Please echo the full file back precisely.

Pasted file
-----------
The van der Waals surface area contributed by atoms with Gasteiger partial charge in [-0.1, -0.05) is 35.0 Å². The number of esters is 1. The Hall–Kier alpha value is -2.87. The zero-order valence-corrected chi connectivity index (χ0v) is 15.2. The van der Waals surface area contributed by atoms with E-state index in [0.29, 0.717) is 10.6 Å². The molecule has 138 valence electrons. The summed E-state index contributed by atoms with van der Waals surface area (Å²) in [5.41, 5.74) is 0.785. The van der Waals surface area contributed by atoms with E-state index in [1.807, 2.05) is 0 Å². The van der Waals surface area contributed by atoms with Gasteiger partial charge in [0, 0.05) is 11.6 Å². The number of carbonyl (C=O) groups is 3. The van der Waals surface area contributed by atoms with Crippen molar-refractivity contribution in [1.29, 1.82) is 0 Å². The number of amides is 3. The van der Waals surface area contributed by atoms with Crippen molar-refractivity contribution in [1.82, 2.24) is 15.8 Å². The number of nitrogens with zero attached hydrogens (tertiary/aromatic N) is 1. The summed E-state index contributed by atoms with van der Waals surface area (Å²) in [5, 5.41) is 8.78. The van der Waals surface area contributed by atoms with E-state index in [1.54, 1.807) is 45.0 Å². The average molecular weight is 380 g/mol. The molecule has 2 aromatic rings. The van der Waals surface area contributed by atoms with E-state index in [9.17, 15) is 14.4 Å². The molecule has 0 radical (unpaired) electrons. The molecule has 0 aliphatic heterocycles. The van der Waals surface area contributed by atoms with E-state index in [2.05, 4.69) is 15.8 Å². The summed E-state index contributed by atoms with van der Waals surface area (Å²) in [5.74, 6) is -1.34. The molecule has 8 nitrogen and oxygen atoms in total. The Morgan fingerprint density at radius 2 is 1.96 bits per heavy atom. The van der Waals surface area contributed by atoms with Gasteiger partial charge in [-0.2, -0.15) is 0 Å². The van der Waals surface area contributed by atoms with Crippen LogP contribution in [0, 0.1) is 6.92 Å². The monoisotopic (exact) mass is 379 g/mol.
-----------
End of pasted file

The van der Waals surface area contributed by atoms with Gasteiger partial charge in [-0.1, -0.05) is 35.0 Å². The number of esters is 1. The Hall–Kier alpha value is -2.87. The zero-order valence-corrected chi connectivity index (χ0v) is 15.2. The van der Waals surface area contributed by atoms with E-state index in [0.29, 0.717) is 10.6 Å². The molecule has 138 valence electrons. The summed E-state index contributed by atoms with van der Waals surface area (Å²) in [5.41, 5.74) is 0.785. The van der Waals surface area contributed by atoms with E-state index in [1.807, 2.05) is 0 Å². The van der Waals surface area contributed by atoms with Gasteiger partial charge in [0, 0.05) is 11.6 Å². The number of carbonyl (C=O) groups is 3. The van der Waals surface area contributed by atoms with Crippen molar-refractivity contribution in [1.29, 1.82) is 0 Å². The number of amides is 3. The van der Waals surface area contributed by atoms with Crippen molar-refractivity contribution in [1.82, 2.24) is 15.8 Å². The number of nitrogens with zero attached hydrogens (tertiary/aromatic N) is 1. The summed E-state index contributed by atoms with van der Waals surface area (Å²) in [5, 5.41) is 8.78. The van der Waals surface area contributed by atoms with E-state index in [1.54, 1.807) is 45.0 Å². The average molecular weight is 380 g/mol. The molecule has 2 aromatic rings. The van der Waals surface area contributed by atoms with E-state index in [9.17, 15) is 14.4 Å². The molecule has 0 radical (unpaired) electrons. The molecule has 0 aliphatic heterocycles. The van der Waals surface area contributed by atoms with E-state index in [2.05, 4.69) is 15.8 Å². The summed E-state index contributed by atoms with van der Waals surface area (Å²) in [5.74, 6) is -1.34. The molecule has 8 nitrogen and oxygen atoms in total. The Morgan fingerprint density at radius 2 is 1.96 bits per heavy atom. The van der Waals surface area contributed by atoms with Gasteiger partial charge in [-0.2, -0.15) is 0 Å². The van der Waals surface area contributed by atoms with Crippen LogP contribution in [0, 0.1) is 6.92 Å². The monoisotopic (exact) mass is 379 g/mol.